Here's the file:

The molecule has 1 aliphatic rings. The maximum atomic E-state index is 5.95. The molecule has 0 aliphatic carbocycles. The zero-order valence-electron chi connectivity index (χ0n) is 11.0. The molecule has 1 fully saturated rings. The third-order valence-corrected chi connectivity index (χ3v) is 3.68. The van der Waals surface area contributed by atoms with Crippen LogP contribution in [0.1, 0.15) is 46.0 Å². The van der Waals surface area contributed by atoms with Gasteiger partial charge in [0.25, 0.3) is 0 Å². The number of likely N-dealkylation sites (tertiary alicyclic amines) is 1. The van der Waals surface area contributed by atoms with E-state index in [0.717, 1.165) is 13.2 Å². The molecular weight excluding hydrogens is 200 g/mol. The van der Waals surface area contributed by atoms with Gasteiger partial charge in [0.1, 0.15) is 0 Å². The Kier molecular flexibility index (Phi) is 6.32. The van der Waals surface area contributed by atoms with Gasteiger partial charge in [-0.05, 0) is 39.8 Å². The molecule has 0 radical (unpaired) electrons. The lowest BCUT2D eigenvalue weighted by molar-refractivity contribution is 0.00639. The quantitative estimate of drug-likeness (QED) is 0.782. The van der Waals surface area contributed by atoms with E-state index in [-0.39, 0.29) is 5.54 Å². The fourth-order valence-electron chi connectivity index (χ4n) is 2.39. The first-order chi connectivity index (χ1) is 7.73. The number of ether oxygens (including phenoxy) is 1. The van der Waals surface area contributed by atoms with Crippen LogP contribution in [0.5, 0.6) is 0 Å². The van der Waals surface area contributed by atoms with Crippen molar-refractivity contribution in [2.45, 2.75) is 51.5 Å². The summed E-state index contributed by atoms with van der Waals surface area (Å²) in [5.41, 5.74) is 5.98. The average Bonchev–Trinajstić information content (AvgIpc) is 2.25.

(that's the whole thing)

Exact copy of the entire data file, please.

The molecule has 1 aliphatic rings. The maximum atomic E-state index is 5.95. The molecule has 0 aliphatic carbocycles. The zero-order valence-electron chi connectivity index (χ0n) is 11.0. The molecule has 1 fully saturated rings. The third-order valence-corrected chi connectivity index (χ3v) is 3.68. The van der Waals surface area contributed by atoms with Crippen LogP contribution in [0.1, 0.15) is 46.0 Å². The van der Waals surface area contributed by atoms with Gasteiger partial charge in [0.25, 0.3) is 0 Å². The number of likely N-dealkylation sites (tertiary alicyclic amines) is 1. The van der Waals surface area contributed by atoms with E-state index in [0.717, 1.165) is 13.2 Å². The molecular weight excluding hydrogens is 200 g/mol. The van der Waals surface area contributed by atoms with Gasteiger partial charge in [0.1, 0.15) is 0 Å². The Kier molecular flexibility index (Phi) is 6.32. The van der Waals surface area contributed by atoms with Gasteiger partial charge in [-0.05, 0) is 39.8 Å². The molecule has 0 radical (unpaired) electrons. The lowest BCUT2D eigenvalue weighted by molar-refractivity contribution is 0.00639. The quantitative estimate of drug-likeness (QED) is 0.782. The van der Waals surface area contributed by atoms with E-state index in [-0.39, 0.29) is 5.54 Å². The fourth-order valence-electron chi connectivity index (χ4n) is 2.39. The first-order chi connectivity index (χ1) is 7.73. The number of ether oxygens (including phenoxy) is 1. The van der Waals surface area contributed by atoms with Crippen LogP contribution in [0.5, 0.6) is 0 Å². The van der Waals surface area contributed by atoms with Crippen molar-refractivity contribution in [2.45, 2.75) is 51.5 Å². The summed E-state index contributed by atoms with van der Waals surface area (Å²) in [5.41, 5.74) is 5.98. The average Bonchev–Trinajstić information content (AvgIpc) is 2.25.